Amy Winehouse coroner, from Australia, was not qualified, resigns


The coroner who presided over an inquest into Amy Winehouse's death has resigned after it emerged that she did not have the correct qualifications.

The resignation raises the possibility that the investigation into the "Back to Black" soul singer's death last July may have to be held again.

Suzanne Greenaway had been appointed assistant deputy coroner in Camden, inner north London, in 2009 by her husband, Dr. Andrew Reid, several news outlets reported. 

According to the Independent, coroners in the UK — who can be either lawyers or doctors — must have been registered with a professional body there for at least five years.

Greenaway had practised as an attorney in Australia from 1999, but arrived in the UK less than three years ago, the paper wrote.

The Australian newspaper reported that Greenway is originally from Tasmania.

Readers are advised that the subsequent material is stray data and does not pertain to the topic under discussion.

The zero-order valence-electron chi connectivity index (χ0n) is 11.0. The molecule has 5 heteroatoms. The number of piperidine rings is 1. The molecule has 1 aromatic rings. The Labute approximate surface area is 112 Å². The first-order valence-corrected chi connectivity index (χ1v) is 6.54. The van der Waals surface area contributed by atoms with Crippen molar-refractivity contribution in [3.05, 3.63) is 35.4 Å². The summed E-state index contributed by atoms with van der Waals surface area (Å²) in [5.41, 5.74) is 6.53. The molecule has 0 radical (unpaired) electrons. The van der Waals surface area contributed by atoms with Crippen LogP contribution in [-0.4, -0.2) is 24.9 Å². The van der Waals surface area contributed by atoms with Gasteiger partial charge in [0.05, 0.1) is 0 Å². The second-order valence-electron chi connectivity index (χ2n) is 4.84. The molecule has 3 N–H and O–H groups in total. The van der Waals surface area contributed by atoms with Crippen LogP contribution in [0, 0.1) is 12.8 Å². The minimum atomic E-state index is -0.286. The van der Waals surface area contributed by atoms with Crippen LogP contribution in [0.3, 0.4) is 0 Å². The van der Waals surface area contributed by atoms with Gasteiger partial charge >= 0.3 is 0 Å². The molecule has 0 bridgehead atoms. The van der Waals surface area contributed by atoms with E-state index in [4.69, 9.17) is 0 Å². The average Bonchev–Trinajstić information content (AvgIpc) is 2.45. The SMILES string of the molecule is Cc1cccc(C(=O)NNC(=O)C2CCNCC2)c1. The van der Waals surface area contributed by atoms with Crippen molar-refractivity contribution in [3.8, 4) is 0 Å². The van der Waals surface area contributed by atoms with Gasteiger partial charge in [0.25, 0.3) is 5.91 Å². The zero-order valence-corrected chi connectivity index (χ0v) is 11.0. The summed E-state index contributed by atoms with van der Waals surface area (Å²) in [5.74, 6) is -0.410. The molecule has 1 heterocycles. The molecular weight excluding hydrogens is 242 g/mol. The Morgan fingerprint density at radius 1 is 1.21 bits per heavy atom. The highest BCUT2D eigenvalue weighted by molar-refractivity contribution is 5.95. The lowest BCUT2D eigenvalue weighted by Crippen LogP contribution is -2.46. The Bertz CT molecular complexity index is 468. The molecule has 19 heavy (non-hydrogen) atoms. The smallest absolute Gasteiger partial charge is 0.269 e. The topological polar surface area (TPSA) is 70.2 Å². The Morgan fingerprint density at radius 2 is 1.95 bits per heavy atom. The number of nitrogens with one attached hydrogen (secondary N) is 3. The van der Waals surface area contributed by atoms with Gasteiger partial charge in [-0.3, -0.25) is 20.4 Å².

"I believed at the time that her experience as a solicitor and barrister in Australia satisfied the requirements of the post," Reid said in a statement reported by the Associated Press on Wednesday. "In November of last year it became apparent that I had made an error in the appointment process and I accepted her resignation."

The local authority, Camden Council, said it was confident Reid "had made an error in good faith" in appointing his wife, but he but may have breached professional guidelines, the AP wrote.

The matter was being investigated by Britain's Office for Judicial Complaints, with the UK's Chief Justice, Lord Igor Judge ordering an official inquiry into Reid's conduct.

(More from GlobalPost: Amy Winehouse autopsy fails to establish cause of death; UK police send Amy Winehouse death report to wrong address)

Greenaway also reportedly oversaw 12 inquests in Camden, the borough where Winehouse lived and died, and about 30 in total over two and a half years.

Officials are now contacting the relevant families to ask if they want new inquests, The Australian wrote.

According to the AP, Winehouse’s inquest could be declared invalid if her family challenges the verdict in court.

However, the 27-year-old Grammy winner's father, Mitch, downplayed the likelihood of that Wednesday, reportedly tweeting: “Don’t worry about coroner nonsense. We are all OK.”

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